After a long and slow drive, during which I’d never once broken the speed limit, I finally pulled over by the shores of the Velebit Channel, in a small town marred by hundreds of ugly, mostly half-finished weekend houses that had sprouted out and, I’m sure, keep sprouting out of the ground without order or sense.
The pebbled beach spreading to the left and to the right of the town’s pier did not look enticing. Nevertheless, temporary tenants of the camping-settlement and several nearby hotels – women, men and children of most diverse age groups – baked in the sun, others floated in the ripples not giving away any signs of life, while a group of older ones entertained themselves by retrieving sea-urchins from the sea bottom. They left those cursed creatures on the shore to die. In the air there was a scent of pine needles, mild desperation, and about a dozen different kinds of sun lotion. For a few long minutes I observed this second-rate, terrifyingly boring summer postcard and then drove down to the very edge of the town.
“Hey there, we’re here,” Tanja said and waived at me from a low stone wall in front of a local establishment of an ingenious name – “The Adriatic.”
And so she was sitting on that little wall like a bushwhacker siren exposed to UV-rays, and behind her, at a table in the shade of the terrace, gathered the rest of the writing-hiking expedition.
Wells Tower, an American accidentally born in Vancouver, the author of a collection of short stories translated into all major and several minor world languages, exhibited friendly and well-meaning attitude from the very beginning. The Velebit adventure, as he admitted later when we hiked to meet the mountain, did not fit into his two-month-long European tour, but he gladly accepted the invitation to visit Blaž Perković and spend a couple of days away from the civilization. In many things, Wells reminded me of one of Cartoon Network characters.
There were all kinds of rumors going around about Maruša Klemen, a Slovene poet of a younger generation. The best known was the one about a well-known Slovenian poet who, publicly, in front of numerous witnesses, at some poetry evening, declared that he no longer had a heart because she, Maruša, broke it, cut it into little pieces, coated it in flour, fried it in a pan with onions, bell peppers and some seasoning, and then hungrily ate it. After this he had to go to Switzerland where in place of his heart they installed a nightingale in a small, golden cage. During that little time we spent together I saw nothing heart-devouring in her. A golden haired girl with grey-blue eyes, funny, tolerably pretty and yes, very well built, no question about it, but there was nothing about her that I could link to the fatal girl from the legends that, as I said, were going around about her.
The last member of our five-member mountain-hiking-writing company was the Israeli writer Etgar Keret. A quiet, good-natured and always smiling, a guest welcomed everywhere. With his two books of short stories he conquered the whole world. Numerous awards, translations and films didn’t turn him into an eccentric prima donna as is often the case, especially in the world of literature. Etgar remained a humble, normal guy just as he had been when I’d met him, a couple of years before, in Zagreb when he’d been promoting his first book of short stories, the first one translated into Croatian.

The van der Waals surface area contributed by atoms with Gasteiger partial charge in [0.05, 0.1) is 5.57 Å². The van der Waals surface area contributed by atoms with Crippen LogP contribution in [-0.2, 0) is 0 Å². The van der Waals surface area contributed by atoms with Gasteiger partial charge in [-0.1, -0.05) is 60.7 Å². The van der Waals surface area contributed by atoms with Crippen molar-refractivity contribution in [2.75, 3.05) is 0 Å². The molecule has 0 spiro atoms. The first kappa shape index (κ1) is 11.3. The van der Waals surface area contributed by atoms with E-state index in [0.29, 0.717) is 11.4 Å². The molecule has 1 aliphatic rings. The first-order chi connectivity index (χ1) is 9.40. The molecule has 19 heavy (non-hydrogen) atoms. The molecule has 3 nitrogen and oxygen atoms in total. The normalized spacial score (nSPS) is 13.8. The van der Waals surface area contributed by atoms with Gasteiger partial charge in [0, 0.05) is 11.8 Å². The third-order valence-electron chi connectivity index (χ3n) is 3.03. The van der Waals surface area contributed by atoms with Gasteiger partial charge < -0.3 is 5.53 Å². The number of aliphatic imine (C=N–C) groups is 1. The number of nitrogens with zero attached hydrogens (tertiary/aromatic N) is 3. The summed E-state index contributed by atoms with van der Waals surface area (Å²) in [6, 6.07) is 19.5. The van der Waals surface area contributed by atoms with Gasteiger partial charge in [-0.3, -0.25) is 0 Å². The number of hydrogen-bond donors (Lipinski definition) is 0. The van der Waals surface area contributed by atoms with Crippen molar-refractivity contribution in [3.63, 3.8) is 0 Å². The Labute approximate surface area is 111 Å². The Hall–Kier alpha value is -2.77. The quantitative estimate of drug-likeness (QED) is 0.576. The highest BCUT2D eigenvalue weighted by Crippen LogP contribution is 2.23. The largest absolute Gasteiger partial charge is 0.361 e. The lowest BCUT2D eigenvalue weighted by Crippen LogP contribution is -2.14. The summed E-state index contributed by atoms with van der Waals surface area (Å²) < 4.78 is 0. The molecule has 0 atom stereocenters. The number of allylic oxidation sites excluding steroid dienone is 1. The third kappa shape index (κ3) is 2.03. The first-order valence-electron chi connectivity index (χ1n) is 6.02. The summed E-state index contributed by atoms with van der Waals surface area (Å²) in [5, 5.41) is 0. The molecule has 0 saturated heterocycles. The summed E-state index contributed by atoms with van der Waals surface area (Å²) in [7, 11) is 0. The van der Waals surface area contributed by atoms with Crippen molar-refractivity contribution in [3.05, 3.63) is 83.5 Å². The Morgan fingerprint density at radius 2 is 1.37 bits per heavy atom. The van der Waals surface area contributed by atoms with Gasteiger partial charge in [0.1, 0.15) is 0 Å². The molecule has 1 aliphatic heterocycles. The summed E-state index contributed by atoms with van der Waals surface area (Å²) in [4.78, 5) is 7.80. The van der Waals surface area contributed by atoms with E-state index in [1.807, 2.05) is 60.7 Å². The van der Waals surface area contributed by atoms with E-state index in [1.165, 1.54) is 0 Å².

“Soldiers, to your feet, it’s time to go!” Tanja shouted, grabbed her backpack, threw it on her shoulder and went.
We had to walk about a mile and a half to reach the last stone houses under Velebit. Not even halfway there, everyone had a walking stick in their hands, everyone but me. As they walked, they stabbed those sticks into the ground, waved them about the brush, and along the way pointed at this or that part of the landscape, so I too wished for one. I looked around but I couldn’t find anything suitable. In the end, Tanja found me an almost perfect stick. She just glanced to the side of the path and saw it.
“En garde!” I tested several fencing moves waving the stick about in the air.
The stick fitted my hand nicely, which for a couple of moments made me feel good.
* * *
Tanja leading the way, we trudged our way to the house made of white stone and surrounded by several tall cypress trees. Perhaps those were not cypresses, I’m no expert, nor is it that important. Friendly hosts met us, as the saying goes, with their arms wide open. They told us to sit down at a large table on the terrace and then hurriedly started bringing: prosciutto, cheese, olives, home-baked bread the size of a satellite dish, which they baked themselves in their old-fashioned oven, homemade wine, and, on top of that, a drink similar to kefir.
Our hosts, Lela and Jan, well in their sixties, seemed as if they had that very moment fallen out of Procol Harum’s or Jefferson Airplane’s music video. In other words, a couple of hippies past their prime that today one can see only in documentaries about the 1960s and almost never in person: their faces somewhat disfigured from all the smiling, with bracelets made of thin, worn-out leather and necklaces made of seashells or corals, who would know exactly what, she wearing a wide dress with Indian decorations, her graying hair free-falling to her waist, and he, dried from the sun like a cod, in a washed-out sailor’s t-shirt and jeans shorts, balding, but with a ponytail at the back of his head and a vein threateningly pulsing on his forehead. They survived drugs and civilization and then finally moved here, to the foot of Mt. Velebit, and, I suppose, found pleasure in this semi-wilderness in the ways I’d never be able to.